We are missing relationship banking –says some senior citizens

ONCE UPON A TIME; Part 3…the relevance of history in risk management
Alberta Quarcoopome

Dear readers, we are all aware of the great strides that the banking industry is making to create convenience and great customer service to customers. However, there is one segment of society who are facing some challenges with the current banking practices.

You can take today’s article with a pinch of salt or even regard it as satirical, depending on how you want to take it. Just relax and have fun reading it while pondering over the issues of concern from the point of view of concerned citizens, customers of banks as well as some ex-bankers. In the subsequent article, we can take the serious aspects as food for thought as we segment the issues that affect the bank’s treatment for the special customers labelled as senior citizens, most of whom have huge investments which is valuable as stable source of income to banks. Some of them are illiterate and have special needs in their banking operations. Quite a number of them were BBC (Born Before Computer)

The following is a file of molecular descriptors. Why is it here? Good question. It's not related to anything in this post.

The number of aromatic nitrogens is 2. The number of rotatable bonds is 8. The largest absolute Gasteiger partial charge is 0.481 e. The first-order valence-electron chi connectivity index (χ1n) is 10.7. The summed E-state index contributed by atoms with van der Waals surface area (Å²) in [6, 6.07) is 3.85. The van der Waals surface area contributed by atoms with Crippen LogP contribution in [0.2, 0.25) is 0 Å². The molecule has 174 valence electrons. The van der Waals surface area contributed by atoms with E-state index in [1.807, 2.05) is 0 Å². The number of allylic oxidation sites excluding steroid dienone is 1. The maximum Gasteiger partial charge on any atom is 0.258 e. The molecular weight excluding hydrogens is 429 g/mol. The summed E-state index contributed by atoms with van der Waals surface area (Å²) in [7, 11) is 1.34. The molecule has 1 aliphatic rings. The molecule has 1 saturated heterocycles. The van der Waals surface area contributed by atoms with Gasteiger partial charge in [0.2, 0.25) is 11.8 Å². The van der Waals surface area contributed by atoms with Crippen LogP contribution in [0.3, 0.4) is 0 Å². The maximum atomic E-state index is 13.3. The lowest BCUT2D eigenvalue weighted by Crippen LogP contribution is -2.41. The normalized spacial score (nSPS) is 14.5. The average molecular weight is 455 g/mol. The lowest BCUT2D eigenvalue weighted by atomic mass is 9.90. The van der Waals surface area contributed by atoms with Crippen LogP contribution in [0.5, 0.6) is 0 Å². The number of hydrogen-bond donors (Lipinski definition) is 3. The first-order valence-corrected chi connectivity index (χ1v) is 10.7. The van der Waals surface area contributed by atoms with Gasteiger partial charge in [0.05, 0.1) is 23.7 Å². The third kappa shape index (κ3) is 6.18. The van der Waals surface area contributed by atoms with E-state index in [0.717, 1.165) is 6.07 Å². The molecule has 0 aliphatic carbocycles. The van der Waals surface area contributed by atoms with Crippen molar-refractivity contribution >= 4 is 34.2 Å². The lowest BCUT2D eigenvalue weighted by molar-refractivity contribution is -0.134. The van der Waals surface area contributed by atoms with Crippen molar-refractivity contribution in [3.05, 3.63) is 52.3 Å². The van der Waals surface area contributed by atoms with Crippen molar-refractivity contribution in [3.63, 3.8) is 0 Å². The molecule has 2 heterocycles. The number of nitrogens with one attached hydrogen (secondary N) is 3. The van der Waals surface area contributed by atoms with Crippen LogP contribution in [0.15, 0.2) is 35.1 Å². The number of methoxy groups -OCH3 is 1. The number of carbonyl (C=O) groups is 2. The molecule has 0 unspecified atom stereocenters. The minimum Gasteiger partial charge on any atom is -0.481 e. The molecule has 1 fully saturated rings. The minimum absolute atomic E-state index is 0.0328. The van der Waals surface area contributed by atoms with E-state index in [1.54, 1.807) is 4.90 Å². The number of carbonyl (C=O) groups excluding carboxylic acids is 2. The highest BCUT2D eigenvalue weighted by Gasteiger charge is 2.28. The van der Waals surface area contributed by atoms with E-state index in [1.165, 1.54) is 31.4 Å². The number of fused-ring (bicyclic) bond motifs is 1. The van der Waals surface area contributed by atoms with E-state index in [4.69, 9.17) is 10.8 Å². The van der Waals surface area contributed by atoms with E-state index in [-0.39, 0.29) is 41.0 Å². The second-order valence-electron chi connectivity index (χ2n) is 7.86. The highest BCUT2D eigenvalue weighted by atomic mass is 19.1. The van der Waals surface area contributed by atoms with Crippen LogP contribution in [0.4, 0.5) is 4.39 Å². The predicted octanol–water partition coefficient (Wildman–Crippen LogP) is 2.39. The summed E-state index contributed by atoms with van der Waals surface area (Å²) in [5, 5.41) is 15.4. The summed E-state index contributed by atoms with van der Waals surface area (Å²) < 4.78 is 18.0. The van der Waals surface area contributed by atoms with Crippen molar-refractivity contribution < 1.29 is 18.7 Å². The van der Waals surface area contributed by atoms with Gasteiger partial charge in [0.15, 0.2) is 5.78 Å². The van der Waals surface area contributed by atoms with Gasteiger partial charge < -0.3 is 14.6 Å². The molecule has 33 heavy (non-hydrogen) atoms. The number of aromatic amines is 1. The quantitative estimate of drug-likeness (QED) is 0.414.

If any of these quotations, observations or situations are similar, it is purely coincidental. Here is a tall list of their sayings and apprehensions:

“For several decades, banking has been regarded as a noble profession because bank staff are trained to exhibit professionalism and honesty in their dealings. Most members who count the church offerings and form part of the finance committees are bankers and accountants. We trusted them with our funds. But what are we hearing of late?, frauds, bank collapses etc.

“Some bad nuts have infiltrated the industry and soiling its reputation. I hope the Regulator flushes all such miscreants off from the system”